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Environmetrical methods applied for the evaluation of adverse genetic effects induced by chemical or physical environmental pollution.

Vortrag: Statistische Woche Nürnberg 2010, 14-16 September 2010, Nürnberg, Germany. (2010)
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It has been evident for decades that environmental chemicals as well as radiation pose an enormous risk to the environment as well as to humans. However, this important topic is still underestimated in every part of society. Over the last 20 years, anthropogenic chemicals research, often closely connected with endocrine disruption research, has shown how chemicals in our environment can profoundly affect development, growth, maturation, and reproduction by mimicking hormones or interacting with hormone receptors. The effects of environmental contaminants on health are a major concern because exposure is associated with a number of diseases, including cancer, diabetes, congenital malformations and infertility. Similar effects are induced by radiation. Environmental ionizing radiation is of special interest as it can induce germ cell mutations and somatic mutations alike. Children’s development is known to be especially radio-sensitive, from conception through the embryonic and fetal periods, to infancy. The support of environmental and health research by statistical and mathematical data-analysis methods in order to demonstrate effects of adverse environmental conditions as well as to assess possible remediation measures is essential. In this respect, metrical scientific disciplines like Chemometrics, Environmetrics, and Biometrics play an important role. We will present two studies, one on the sex ratio after the atmospheric atomic bomb testing from 1945 to 1963 as well as before and after the Chernobyl accident, and the other one on environmental chemicals found in breast milk samples in Denmark and Finland which might lead to cryptorchidism.   Straightforward time trend analyses of official European and USA gender specific birth statistics reveal certain disturbances of the sex odds after the atmospheric atomic bomb test ban on the whole globe and after the Chernobyl accident in Europe. Our results suggest that the global loss of children due to the atmospheric atomic bomb tests and due to the Chernobyl catastrophe may well be in the range of several millions. Moreover, our results contribute to disproving the established and prevailing belief that radiation-induced hereditary effects have yet to be detected in human populations. More research should be initiated to strengthen the evidence achieved and more importantly to open minds to the danger of ionizing radiation.   The second approach concerning environmental chemicals is based on the theory partially ordered sets. The theory of partial order is a discipline of Discrete Mathematics and one may consider partial order as an example of mathematics without numerical arithmetic. The graphical representation of partial orders is laid down in so-called Hasse diagrams. In that data analysis we investigated data sets of breast milk samples of 130 women in Denmark and Finland which contained measurable levels of 32 Persistent Organic Pollutants (POPs). The chemicals are classified according to four structure classes. We apply a discrete mathematical evaluation method, the Hasse diagram technique. The software program is named PyHasse (Python). We use two features of this program, the Dominance-Dominance-Separability analysis which is followed by an Interval Analysis. These data analysis steps are necessary to simplify the attributes (breast mild samples) of the data sets. The aim of this discrete mathematical approach is to find differences in the chemicals’ contamination between the healthy boys and those boys who were suffering from congenital malformations (cryptorchidism).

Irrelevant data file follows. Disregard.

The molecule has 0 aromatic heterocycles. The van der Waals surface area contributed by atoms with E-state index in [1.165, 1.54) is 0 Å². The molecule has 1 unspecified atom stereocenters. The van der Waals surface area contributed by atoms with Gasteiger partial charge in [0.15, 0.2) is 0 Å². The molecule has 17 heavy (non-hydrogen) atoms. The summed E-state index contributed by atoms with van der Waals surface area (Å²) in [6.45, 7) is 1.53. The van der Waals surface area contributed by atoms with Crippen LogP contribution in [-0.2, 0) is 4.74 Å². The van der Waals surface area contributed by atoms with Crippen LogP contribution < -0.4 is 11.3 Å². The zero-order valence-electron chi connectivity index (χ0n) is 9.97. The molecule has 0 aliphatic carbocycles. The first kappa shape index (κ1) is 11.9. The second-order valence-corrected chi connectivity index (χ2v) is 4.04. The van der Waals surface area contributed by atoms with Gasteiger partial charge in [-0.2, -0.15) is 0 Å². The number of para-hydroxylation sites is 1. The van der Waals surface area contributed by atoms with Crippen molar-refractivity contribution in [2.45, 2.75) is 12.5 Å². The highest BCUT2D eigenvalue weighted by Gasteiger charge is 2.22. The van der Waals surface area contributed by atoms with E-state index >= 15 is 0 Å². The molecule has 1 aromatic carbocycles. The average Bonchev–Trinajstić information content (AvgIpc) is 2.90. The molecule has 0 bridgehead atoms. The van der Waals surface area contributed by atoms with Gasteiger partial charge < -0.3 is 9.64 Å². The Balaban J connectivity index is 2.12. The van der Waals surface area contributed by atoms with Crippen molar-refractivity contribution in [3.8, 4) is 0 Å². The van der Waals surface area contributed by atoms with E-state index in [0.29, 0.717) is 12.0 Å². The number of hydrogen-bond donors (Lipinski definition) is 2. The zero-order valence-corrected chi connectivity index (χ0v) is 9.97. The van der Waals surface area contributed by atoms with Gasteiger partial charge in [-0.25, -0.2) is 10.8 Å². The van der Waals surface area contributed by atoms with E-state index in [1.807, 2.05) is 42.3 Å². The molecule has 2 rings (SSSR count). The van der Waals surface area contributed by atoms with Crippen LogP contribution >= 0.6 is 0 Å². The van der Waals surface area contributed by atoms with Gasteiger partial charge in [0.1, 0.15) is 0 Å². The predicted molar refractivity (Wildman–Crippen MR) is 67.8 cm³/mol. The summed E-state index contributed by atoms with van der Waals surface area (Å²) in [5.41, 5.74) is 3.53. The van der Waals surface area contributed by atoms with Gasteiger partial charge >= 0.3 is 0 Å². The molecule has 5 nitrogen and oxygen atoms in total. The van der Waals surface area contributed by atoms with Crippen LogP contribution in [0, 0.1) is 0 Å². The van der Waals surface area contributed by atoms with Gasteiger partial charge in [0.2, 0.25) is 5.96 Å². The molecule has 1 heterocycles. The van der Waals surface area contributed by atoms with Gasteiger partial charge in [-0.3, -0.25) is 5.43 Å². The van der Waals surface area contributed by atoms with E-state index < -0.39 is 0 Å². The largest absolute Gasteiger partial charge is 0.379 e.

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Publikationstyp Sonstiges: Vortrag
Konferenztitel Statistische Woche Nürnberg 2010
Konferzenzdatum 14-16 September 2010
Konferenzort Nürnberg, Germany